Arab nationalists and jihadists do not reject all of the Western achievements of science and technology -- far from it. One of the distinguishing features of ISIL is its embrace of communications technologies, including social media, to recruit and crow. They have adroitly exploited U.S. weapons technology captured in their sweep of Anbar. They are fueling their rebellion with oil exports and other stolen financial assets. In fact, the durability of the Enlightenment is manifested much more in economic and technological life than in political and social -- i.e., the consumer society, the organization of which is highly rational (excepting its impact on the natural environment) and enormously successful worldwide. The penetration of this rationality into Arab societies and "Jihadism" is scarcely resisted, except on those social questions of personal -- mainly sexual -- behavior, and even then mainly of women.

They reject, as Berlin would easily recognize, the West's emphasis on universal values, and those that the international community cares most about: economic rationality (market values), security rationales, and, less compellingly, human rights. Notably, ISIL's social mandate -- ferocious repression of Shi'ites, minorities, women, etc. -- which concedes no ground to any of those standards, bears a striking resemblance to the social attitudes of Saudis, Kuwaitis, and other U.S. allies.

So the "rejection" of Western values is attenuated by its own narrowness, essentially, its insistence on social (largely sexual) control. In that, are those allies and their terrorist progeny acting out of humiliation? The growth of Wahhabism -- the central religious dogma of Sunnis -- on the Arabian Peninsula was a reaction to the irreligious ways of Muslim elites dating back to the eighteenth century, and is in many respects the grandfather of Jihadism. Politically, the sheiks of the Gulf have no greater claim to legitimacy than does Abu Bakr al-Baghdadi, the ISIL "caliph," apart from a certain longevity and international recognition, both purchased commodities. One really could not attribute the growth of Wahhabism to the whip hand of humiliation, however much European and American imperialism has scarred the Muslim nation.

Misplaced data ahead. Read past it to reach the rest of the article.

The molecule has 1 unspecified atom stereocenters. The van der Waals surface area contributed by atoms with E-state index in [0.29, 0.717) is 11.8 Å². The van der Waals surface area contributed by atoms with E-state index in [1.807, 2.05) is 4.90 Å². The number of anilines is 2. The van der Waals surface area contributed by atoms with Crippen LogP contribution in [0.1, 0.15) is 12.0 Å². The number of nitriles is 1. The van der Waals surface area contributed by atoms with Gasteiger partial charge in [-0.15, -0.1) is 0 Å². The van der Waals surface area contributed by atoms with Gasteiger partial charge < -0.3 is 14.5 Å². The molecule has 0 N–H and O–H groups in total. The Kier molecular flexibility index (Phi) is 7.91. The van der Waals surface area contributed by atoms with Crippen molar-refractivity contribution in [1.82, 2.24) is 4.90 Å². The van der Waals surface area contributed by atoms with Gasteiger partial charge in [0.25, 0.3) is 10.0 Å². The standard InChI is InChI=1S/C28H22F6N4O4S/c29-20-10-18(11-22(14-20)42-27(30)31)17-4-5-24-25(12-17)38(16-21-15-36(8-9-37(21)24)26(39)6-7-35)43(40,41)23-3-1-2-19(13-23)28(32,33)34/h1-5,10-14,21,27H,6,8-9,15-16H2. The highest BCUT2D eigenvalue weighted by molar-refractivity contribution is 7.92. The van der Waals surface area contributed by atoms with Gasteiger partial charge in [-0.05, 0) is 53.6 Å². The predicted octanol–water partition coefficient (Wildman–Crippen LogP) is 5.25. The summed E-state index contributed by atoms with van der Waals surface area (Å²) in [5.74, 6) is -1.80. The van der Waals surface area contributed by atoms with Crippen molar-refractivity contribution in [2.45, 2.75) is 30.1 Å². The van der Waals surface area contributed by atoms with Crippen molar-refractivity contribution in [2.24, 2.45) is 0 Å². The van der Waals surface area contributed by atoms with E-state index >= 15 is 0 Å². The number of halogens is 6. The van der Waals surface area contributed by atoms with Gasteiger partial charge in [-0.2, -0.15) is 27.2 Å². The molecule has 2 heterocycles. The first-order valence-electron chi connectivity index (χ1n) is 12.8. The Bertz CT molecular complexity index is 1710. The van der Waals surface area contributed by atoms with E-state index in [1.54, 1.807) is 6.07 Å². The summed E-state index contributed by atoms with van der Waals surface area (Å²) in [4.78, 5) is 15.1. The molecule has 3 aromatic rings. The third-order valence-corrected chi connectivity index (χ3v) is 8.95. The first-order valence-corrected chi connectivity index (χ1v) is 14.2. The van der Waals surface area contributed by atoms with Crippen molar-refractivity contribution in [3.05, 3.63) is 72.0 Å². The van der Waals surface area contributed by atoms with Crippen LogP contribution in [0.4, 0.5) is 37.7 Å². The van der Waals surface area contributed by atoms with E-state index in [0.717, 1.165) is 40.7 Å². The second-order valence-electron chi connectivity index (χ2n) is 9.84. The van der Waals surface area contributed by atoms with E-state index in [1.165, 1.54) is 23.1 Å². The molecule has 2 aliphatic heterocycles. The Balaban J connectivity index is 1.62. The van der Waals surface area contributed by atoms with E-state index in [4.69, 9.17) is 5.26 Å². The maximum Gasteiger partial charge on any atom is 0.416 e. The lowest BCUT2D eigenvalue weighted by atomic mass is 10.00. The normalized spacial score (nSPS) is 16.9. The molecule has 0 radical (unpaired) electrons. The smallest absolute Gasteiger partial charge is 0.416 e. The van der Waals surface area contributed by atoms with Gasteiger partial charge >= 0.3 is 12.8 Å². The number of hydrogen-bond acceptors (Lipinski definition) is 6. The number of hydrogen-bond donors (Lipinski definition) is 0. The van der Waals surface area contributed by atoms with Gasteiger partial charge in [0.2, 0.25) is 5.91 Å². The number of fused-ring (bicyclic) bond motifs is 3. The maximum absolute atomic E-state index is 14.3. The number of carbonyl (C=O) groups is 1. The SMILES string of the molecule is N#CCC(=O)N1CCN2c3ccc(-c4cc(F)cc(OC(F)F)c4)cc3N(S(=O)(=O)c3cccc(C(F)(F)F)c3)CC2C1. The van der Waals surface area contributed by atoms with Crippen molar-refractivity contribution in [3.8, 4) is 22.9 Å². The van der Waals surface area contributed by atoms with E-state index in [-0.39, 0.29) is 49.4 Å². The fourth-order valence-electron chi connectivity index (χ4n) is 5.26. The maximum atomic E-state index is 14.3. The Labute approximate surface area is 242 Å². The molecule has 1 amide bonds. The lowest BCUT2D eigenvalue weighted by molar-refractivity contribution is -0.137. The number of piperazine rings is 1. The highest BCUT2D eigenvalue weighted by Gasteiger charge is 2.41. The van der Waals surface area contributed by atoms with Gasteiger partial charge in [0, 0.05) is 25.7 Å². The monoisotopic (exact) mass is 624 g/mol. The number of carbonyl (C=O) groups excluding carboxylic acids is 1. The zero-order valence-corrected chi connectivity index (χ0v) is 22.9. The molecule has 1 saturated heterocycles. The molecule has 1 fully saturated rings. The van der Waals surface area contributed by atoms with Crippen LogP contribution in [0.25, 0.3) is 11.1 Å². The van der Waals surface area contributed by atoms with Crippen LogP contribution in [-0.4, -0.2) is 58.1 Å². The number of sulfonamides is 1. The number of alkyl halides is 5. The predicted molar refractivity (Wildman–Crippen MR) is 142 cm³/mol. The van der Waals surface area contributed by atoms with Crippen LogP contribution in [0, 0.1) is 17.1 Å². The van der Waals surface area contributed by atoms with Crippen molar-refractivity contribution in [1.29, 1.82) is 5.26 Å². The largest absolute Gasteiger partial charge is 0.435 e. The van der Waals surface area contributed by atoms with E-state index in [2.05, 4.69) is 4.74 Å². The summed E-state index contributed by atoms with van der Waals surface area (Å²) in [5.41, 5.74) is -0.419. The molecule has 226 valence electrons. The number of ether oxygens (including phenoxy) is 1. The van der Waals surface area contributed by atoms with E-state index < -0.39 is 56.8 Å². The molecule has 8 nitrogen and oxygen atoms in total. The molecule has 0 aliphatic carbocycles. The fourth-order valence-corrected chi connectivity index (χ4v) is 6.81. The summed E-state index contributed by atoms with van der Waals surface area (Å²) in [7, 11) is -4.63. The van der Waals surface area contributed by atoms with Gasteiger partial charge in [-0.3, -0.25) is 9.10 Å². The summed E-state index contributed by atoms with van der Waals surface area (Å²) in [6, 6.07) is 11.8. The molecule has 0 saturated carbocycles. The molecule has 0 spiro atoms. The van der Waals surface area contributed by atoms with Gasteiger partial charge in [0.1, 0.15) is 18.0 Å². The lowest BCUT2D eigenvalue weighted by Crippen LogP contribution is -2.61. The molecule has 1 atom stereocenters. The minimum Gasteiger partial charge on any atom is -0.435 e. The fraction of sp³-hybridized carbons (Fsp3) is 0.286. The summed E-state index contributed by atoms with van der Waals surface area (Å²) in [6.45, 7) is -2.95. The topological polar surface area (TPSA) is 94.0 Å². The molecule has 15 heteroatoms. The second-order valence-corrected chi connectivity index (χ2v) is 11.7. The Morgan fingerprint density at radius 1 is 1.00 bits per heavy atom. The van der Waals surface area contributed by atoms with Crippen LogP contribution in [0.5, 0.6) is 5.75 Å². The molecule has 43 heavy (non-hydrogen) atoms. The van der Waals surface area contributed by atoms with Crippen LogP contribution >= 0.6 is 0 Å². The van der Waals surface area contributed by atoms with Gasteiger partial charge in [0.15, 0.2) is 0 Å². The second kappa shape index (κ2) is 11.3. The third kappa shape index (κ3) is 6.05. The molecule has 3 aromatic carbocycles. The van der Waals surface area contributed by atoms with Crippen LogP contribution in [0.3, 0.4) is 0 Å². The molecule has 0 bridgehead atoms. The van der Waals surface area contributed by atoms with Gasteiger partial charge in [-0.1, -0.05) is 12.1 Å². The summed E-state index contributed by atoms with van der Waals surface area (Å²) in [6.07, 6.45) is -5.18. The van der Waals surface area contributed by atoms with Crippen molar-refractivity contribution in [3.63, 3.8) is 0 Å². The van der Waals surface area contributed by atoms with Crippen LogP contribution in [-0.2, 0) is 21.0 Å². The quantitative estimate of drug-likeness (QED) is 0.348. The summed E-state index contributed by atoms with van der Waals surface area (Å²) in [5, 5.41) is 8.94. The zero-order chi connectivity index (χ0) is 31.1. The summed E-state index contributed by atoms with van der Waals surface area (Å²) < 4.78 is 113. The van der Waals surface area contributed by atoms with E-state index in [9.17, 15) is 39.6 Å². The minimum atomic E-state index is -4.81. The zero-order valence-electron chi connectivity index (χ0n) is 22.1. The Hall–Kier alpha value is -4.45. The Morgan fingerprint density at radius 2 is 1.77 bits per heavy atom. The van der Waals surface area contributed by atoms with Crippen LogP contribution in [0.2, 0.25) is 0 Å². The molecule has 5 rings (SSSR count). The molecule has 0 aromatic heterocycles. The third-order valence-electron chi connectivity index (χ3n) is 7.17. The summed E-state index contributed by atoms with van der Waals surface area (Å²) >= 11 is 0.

In fact, the sudden and largely unpredicted rise of ISIL is explicable not only to the supposed attractions of Jihadism but to the void left by functional Iraqi and Syrian states. ISIL even conceives of itself as a "state," however unorthodox. The devastation of Iraq through sanctions and war has left it terribly vulnerable. As Peter Harling of the International Crisis Group has explained in a widely circulated post, ISIL "can be perceived simply as an ally of necessity, essential for responding to the aggressions of a sectarian government perceived as an Iranian- backed occupation force. [ISIL] also expresses diverse and profound frustrations regarding the existing order, at a point when there is no existing alternative: secular elites are impotent, 'mainstream' Islamic trends have failed and fragile government structures have been ripped apart by predatory behaviors serving individual or nepotistic interests."

Remarkably, this is similar to the conditions giving rise to fascism in Germany and Italy in the 1920s and 1930s. The appeal of the rancid residues of Romanticism substituted for other possibilities, but the desperate conditions were shaped by local political rivalries and the predations of the global economic system. Under such circumstances, the "pathological exaggeration of one's real or imagined virtues" -- namely, racial superiority -- became politically potent.

In Iraq and Syria, and indeed in other marginalized parts of the Arab world, the British, French, Russian, and American attempts to dominate and exploit have certainly nourished a humiliation narrative that is politically resilient and useful, if inadequate to understand the rampages now occurring in Anbar, Kurdistan, and Syria. Neoliberalism, the economic globalization that has promised to lift all boats, has left too many stranded on barren shoals, and this failed promise fuels dislocation and dashed hopes, too. But what may be vastly more central to the current crisis occasioned by ISIL's rise is the weakness of the target states -- both a moral/political weakness of discredited governance and ideologies, and a disabled security apparatus. Both are partially a consequence of the wars in Iraq, the failure of Arab nationalism, and the consequences of the Ottoman Empire's collapse. But it's also a failure of Arab politics, which has swung from one extreme to another for at least a half century, ever seeming to mire in autocracy and corruption. For this, the humiliation meme is no guide to action, and, particularly, American bombs are no remedy.